Charter Airline Operating Decisions Firm-specific demand in the scheduled airline industry is segmented by customer class...

Charter Airline Operating Decisions

Firm-specific demand in the scheduled airline industry is segmented by customer class and is highly uncertain so that an order may not realize revenue and a unit sale. Airlines respond to this dynamic, highly competitive environment by tracking reservations at preannounced fares and reassigning capacity to the various market segments (“buckets”) as business travelers, vacationers, and convention groups book the flights above or below expected levels several days and even weeks before scheduled departure. This systems management process combining marketing, operations, and finance is referred to as revenue management or yield management and is discussed in Chapter 14. The charter airline business, on the other hand, is much less complicated because capacity requirements are known far in advance, and all confirmed orders lead to realized revenue. We consider the following three decisions for a charter airline: (1) the entry/exit break-even decision, (2) the operate/ shut down decision to fly/not fly a charter that has been proposed, and (3) the output decision as to how many incremental seats to sell if the airline decides to operate the charter flight.

Suppose the following costs for a 10-hour round trip flight apply to the time frame and expenses of an unscheduled 5-hour charter flight from Baltimore to Las Vegas (and return the next day) on a seven-year old Boeing 737-800 with 120 occupied seats. Some costs listed in the table have been aggregated up to the flight level from a seat- level decision where they are incurred. Others have been allocated down to the flight level from an entry/exit or maintain-ownership company- level decision. Still other costs vary with the go/no go flight-level decision itself. Your job is to analyze each cost item and figure out the “behavior of cost” –that is, with which decision each cost varies.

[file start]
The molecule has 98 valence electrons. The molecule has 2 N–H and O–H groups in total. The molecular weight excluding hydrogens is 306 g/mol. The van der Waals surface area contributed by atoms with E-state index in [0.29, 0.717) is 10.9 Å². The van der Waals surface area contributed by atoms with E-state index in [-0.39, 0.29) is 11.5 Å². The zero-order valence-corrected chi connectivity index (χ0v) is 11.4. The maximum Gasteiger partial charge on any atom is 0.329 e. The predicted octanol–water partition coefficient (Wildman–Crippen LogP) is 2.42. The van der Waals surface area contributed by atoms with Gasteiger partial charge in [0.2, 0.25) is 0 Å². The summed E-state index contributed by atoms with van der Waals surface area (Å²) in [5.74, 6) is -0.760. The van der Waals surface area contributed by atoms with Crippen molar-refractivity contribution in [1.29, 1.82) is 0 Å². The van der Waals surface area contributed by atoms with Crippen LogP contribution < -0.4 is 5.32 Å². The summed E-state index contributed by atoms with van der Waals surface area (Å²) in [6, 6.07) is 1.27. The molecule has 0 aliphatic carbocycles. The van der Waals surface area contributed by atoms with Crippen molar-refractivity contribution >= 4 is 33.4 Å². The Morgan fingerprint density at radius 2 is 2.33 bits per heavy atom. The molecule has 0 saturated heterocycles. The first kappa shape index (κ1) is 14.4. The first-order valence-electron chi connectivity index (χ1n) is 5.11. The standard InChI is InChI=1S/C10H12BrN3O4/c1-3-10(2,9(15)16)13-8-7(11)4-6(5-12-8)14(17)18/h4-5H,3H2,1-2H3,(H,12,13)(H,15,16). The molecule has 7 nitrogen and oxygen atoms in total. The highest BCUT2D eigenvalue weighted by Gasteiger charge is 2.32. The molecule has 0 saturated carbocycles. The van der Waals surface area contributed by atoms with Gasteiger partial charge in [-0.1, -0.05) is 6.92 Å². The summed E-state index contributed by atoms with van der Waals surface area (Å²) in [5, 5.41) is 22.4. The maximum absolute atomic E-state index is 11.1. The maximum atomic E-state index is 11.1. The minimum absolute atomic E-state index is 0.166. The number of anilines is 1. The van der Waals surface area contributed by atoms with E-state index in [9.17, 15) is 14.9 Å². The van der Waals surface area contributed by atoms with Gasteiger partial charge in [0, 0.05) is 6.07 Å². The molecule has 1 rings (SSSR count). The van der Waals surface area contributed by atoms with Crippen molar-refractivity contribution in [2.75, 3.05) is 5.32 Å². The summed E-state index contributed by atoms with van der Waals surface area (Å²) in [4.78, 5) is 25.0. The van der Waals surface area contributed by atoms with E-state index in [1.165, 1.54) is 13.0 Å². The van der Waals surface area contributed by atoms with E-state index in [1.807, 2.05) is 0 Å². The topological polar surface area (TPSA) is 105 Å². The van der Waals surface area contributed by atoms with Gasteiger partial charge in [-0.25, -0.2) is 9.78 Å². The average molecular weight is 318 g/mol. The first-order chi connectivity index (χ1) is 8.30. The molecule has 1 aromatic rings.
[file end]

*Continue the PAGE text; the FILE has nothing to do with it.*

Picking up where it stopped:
Fuel and landing fees $5,200

Quarterly airframe maintenance re: FAA certificate 1,000

Unscheduled engine maintenance per 10 flight hours 1,200

Pro rata time depreciation for seventh year of air frame    7,200

Flight pay for pilots per round – trip flight 4,200

Long-term hanger facility lease    6,600

Annual aircraft engine operating lease    7,100

Based salaries of headquarters personnel 2,000

Food service with seat-by-seat purchase and JIT delivery at each departure 2,400

Airport ground crew baggage handling for two flight arrivals 450


1. What are the variable costs for the decision to send one or more person aboard a charter flight that is already 80 percent booked?

2. In making an entry/exit decision, if competitive pressure is projected to force the price down to $300, what is the break-even unit sales volume this company should have projected as part of its business plan before entering this market and should reconsider each time it consider leaving (exiting) this business altogether?

3. Identify the indirect fixed costs of the charter service for a particular one of many such charters this month.

4. If one were trying to decide whether to operate (fly) or not fly an unscheduled round-trip charter flight, what would be the total direct fixed costs and variable costs of the flight?

5. Charter contracts are negotiable, and charter carriers receive many contract offers that do not promise $300 prices or 80-percent full planes. Should the airline accept a charter flight proposal from a group that offers to guarantee the sale of 90 seats at $250? Why or why not?

6. What are the total contributions of the charter flight with 90 seats at $250 per seat?

7. What are the losses for this two-day period if the airline refuses the 90-seat charter, stay in business, but temporarily shut down? What are losses if it decides to operate and fly the charter that has been proposed?

8. What is the segment-level contribution of a separate group that is willing to join the 90-seat-at-$250-per-seat charter on the same plane and same departure but only wishes to pay $50 per seat for 10 seats?

9. Should you accept their offer? What problems do you anticipate if both charter groups are placed on the plane?

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